When Saturday Tribune returned to the border on Thursday, commercial activities were at the lowest as many shops remained under lock and key while the usually crowded Seme border entrance was scanty.
When contacted, the Spokesman of EX-SWIFT RESPONSE, DC Joseph Attah, said the borders were not closed, saying only people with legitimate reasons were allowed in or out of the border.
He sadi: “In the morning of Wednesday, we heard that people were not being allowed in and out of the borders, so we quickly called our people to correct that aspect of the joint military exercise.
“The exercise is not meant to debar people from moving freely in and out of the borders as long as they have legitimate reasons to be there. That was in the morning of Wednesday.
“So I don’t know where people are getting such information from. Maybe some people with ulterior motives suddenly became intimidated by the heavy security presence at the borders. We are not stopping movement in and out of the borders, as long as such movements are legitimate.”
When reminded that the operation has led to halt in cargo evacuation at Seme, Attah stated that government will not sacrifice security issues at the expense of commercial gains.
“We are talking of the nation’s security and you are talking of commercial activities. One is more important than the other. You wont expect us to mortgage the nation’s security because of commercial gains, or will you?” the joint security operations spokesman asked.
On the duration of the exercise, DC Attah stated that, “Concerning it lasting for 28days, it is most likely to be so.”
By Thursday, only persons with valid means of identification like international passports or valid Identity cards were allowed in and out of the Seme border. For cargoes trapped in confusion, it seems the owners will have to wait far longer to clear their consignments as findings revealed that EX-SWIFT RESPONSE will be on for the next 28 days.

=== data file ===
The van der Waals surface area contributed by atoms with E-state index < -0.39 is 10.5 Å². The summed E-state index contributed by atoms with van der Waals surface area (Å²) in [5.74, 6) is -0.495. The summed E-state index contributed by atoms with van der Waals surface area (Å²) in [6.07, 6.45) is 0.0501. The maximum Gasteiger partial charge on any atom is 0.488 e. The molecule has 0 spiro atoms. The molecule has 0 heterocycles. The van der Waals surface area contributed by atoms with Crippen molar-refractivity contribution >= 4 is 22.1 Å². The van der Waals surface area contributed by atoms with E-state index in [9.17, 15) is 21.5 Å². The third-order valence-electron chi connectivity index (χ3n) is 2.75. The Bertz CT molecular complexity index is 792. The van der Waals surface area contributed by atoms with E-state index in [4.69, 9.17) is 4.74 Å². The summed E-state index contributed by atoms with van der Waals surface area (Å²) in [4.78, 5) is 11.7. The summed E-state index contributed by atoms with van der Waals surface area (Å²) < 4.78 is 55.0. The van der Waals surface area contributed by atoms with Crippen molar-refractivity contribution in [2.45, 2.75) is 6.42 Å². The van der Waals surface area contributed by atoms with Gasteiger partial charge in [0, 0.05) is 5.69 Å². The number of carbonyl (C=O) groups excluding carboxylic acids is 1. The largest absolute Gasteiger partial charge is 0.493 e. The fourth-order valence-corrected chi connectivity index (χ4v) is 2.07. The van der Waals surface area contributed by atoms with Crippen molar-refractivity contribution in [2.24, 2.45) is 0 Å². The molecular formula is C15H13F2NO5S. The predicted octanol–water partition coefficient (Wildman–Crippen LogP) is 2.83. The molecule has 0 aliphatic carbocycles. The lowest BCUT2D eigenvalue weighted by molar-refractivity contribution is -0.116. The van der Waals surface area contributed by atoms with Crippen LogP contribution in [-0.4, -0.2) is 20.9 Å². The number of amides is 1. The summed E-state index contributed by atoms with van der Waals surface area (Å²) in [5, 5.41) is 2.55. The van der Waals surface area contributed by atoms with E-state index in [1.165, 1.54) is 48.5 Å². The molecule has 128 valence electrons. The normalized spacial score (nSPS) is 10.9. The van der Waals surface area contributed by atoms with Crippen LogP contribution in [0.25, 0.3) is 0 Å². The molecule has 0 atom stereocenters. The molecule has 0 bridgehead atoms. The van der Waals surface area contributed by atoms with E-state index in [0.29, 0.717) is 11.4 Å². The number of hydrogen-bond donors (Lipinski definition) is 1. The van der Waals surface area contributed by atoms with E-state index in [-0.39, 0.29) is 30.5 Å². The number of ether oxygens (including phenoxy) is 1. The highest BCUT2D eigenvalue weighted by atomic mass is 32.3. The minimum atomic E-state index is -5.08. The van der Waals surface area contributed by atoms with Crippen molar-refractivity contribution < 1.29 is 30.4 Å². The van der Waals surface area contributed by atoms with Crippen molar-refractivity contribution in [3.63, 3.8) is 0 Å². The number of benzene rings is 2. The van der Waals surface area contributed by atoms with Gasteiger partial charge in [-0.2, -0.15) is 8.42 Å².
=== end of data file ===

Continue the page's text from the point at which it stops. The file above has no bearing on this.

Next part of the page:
Speaking to Saturday Tribune over the ordeal of cargo owners, an importer Mrs. Magreth Abass explained that it is important that the joint security operatives allow cargo evacuation to continue because some of the goods waiting to be cleared are perishable goods that might not survive the 28days period of the EX-SWIFT RESPONSE.
“Many goods are trapped in the confusion at the borders, most importantly perishable goods. We have been told the exercise might last for 28days, what will happen to the owners of those perishable goods if they get spoilt? Who will reimburse them in the event of damage to their products? I am not against the policy of beefing up security at our border posts, but government should always have a human face when implementing such policy,” Mrs. Abass stated.
On the attendant loss to the economy, Mrs. Abass wondered how the Seme Customs Command hopes to meet its monthly revenue target of between N4.5m to N7m.
“The Seme Customs Command rakes in between N4.5m to N7m on a monthly basis into the Federal Government coffers. Now they want to disrupt activities here for the next 28days, how will the Command meet up with its monthly target? Won’t that constitute a loss to the revenue profile of government? The situation is really terrible here,” Mrs. Abass added.